Common Sense Leadership & A Voice of Commitment to Her District. An Exclusive Interview with District 1 Commissioner, Betsy VanderLey
Q: After you completed your education, where did you feel your career path would take you?
BV: The birth of my first child interrupted my education. I had envisioned raising my family and then returning to school to complete my degree. As the saying goes, “you make your plans and God laughs.” Things did not go as I had planned. At the time that seemed frustrating, but now, looking back I can honestly say that the life I have lived has been so much more interesting and fulfilling than the one I had planned.
Q: What was your first job? And how did it shape or impact you?
BV: My first paid job (aside from babysitting) was at 14, I worked in a daycare that our neighbor owned. I got off the bus from school and walked to my job. I changed diapers, cleaned, and helped care for the children until 6:00 when the daycare closed. I learned that there is no job that is beneath me, that any job you have is worth doing right and taking pride in doing it well.
Q: What inspired you to serve your community as a Politician?
BV: I have been actively involved in my community for decades through Rotary club, volunteering to build homes for injured vets, assisting with a homeless charity and more. When my father ran for Mayor of our small town, I saw how community service can be used in political office as well. I was inspired to help others run for office by working on their campaigns. That activism naturally evolved to taking a more public role and eventually culminated in running for the office I now hold.
Q: Can you share with our audience, what your platform is and what you hope to accomplish as an elected official?
BV: My area is one of the fastest growing in the state and contains Walt Disney World, Universal, and SeaWorld. As such, most of my focus has been on ensuring that we preserve green spaces and increase our park lands while pushing for smart development and the infrastructure needed to support the growth. I have been able to add a 220-acre park, which is now being master planned. I have also moved up new roads and improved roads. And, I have worked with our Parks Department to increase and connect all of the bike trail infrastructure to provide a network of trails in my area.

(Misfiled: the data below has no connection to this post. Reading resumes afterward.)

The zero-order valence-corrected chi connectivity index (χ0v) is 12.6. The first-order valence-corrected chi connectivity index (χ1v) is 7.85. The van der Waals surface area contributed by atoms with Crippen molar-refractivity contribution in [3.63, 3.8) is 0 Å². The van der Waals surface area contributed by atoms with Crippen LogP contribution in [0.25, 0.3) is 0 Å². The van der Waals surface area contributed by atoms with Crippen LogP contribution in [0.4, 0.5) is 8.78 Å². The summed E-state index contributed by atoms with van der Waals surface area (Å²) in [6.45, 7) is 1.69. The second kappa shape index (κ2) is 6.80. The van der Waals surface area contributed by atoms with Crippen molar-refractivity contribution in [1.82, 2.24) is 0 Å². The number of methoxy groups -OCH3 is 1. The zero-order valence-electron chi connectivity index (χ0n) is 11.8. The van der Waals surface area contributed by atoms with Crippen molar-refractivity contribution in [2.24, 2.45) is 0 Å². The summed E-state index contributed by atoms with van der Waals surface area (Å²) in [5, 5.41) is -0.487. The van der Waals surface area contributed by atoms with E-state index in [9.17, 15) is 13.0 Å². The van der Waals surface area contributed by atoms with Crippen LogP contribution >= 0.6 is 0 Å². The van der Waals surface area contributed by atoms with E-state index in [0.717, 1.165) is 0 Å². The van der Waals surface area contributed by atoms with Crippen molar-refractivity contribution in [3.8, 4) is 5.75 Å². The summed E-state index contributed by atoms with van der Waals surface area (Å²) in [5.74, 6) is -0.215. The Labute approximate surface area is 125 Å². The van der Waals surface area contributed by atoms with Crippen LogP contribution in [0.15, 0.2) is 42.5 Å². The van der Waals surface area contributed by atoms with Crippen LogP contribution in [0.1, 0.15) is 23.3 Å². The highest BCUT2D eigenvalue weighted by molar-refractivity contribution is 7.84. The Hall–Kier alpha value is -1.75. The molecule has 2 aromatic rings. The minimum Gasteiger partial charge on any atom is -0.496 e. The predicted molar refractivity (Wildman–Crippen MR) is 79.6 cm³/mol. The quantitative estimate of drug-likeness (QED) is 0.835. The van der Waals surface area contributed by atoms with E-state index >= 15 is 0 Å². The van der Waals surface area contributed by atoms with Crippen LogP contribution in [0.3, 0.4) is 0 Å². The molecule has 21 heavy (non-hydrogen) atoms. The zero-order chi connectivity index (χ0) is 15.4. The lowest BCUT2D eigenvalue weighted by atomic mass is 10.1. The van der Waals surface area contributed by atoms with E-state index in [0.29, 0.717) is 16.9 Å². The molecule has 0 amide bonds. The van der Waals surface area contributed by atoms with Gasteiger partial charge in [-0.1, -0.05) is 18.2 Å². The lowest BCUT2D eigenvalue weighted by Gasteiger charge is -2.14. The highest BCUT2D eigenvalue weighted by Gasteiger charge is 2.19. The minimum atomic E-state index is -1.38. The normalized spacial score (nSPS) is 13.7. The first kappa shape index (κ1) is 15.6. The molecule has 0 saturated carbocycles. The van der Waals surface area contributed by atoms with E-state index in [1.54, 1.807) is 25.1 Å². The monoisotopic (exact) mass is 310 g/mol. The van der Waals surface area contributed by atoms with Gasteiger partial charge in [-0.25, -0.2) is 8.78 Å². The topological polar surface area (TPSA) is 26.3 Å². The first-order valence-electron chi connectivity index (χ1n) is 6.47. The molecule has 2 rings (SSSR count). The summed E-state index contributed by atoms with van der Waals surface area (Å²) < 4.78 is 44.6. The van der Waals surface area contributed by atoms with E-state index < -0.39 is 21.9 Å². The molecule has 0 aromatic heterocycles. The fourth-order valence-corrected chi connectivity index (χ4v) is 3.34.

Q: Why do you think women remain underrepresented in business and politics?
BV: I believe women often operate under the assumption that they must be an expert in a field before they will jump in. That is a false assumption. I used to tell my kids that it is hard to steer a car that is in park. Once you are moving you can always course correct. Do not be afraid to make mistakes, they are only failures if you don’t learn from them and move on. If you do use those mistakes to learn, they are lessons and not failures.
Q: What advice do you have for young women who want to pursue a career in politics?
BV: Have a firm grasp of what your goal is and don’t waiver from it but, understand that you will need the trust and confidence of others to accomplish your goals. There are always going to be many routes to that one goal, be open to ideas from others as they may provide a different (and sometimes better) route to your goal. As the saying goes, “if you think you are leading and no one is following you, you are just out for a walk.”
Q: What is one skill you believe that women should have to facilitate a successful career in politics?
BV: Listening. You can’t learn anything new if you are the only one talking. You already know what you know. You need to learn what you don’t know and cultivate trust. You can only accomplish that if you listen.
Q: What’s one lesson you’ve learned in your career that you can share with our audience?
BV: Check your ego at the door. Don’t buy into the narrative that you are really good, or really bad. You aren’t nearly as good as some will say and you aren’t as bad either. Make decisions for the betterment of the community, not the betterment of yourself.
Q: What has been your greatest achievement as an elected official so far?
BV: I would say it is a tossup between the 220-acre park, the miles of additional trail infrastructure, or the hundreds of acres in wetland I have added to conservation.
Q: What's your advice for women in male-dominated fields?
BV: Don’t get offended. Set your feelings aside and evaluate people based on their actions and not their words. Also, stand your ground, if you know you are right, say so. Stand up for your beliefs.
Q: Which woman inspires you and why?
BV: My daughter is my hero and inspiration. She is a Blackhawk helicopter pilot in the US Army. Her everyday existence is all about achieving and rising to the top in a very male dominated field where she is always the smallest person. She excels without trading off her femininity. In other words, there are pedicured toes in those army boots.
Five Things About District 1 Commissioner, Betsy VanderLey
1. If you could talk to one famous person past or present, who would it be and why?
Winston Churchill, he led the world during a very dark and desperate time with integrity, vision, and optimism.
2. Do you have a hidden talent?
I can sing (but don’t ask me to dance)
3. If you were a superhero, what would your special powers be?
Seeing the future.
4. What app can’t you live without?
Audible, I love to read!
5. What’s the best advice you’ve ever received?
My dad used to say, “you may not learn, but you will be taught”, I want to learn. I remember every day that there is some new piece of knowledge that I need but may not yet possess. Be a lifetime learner.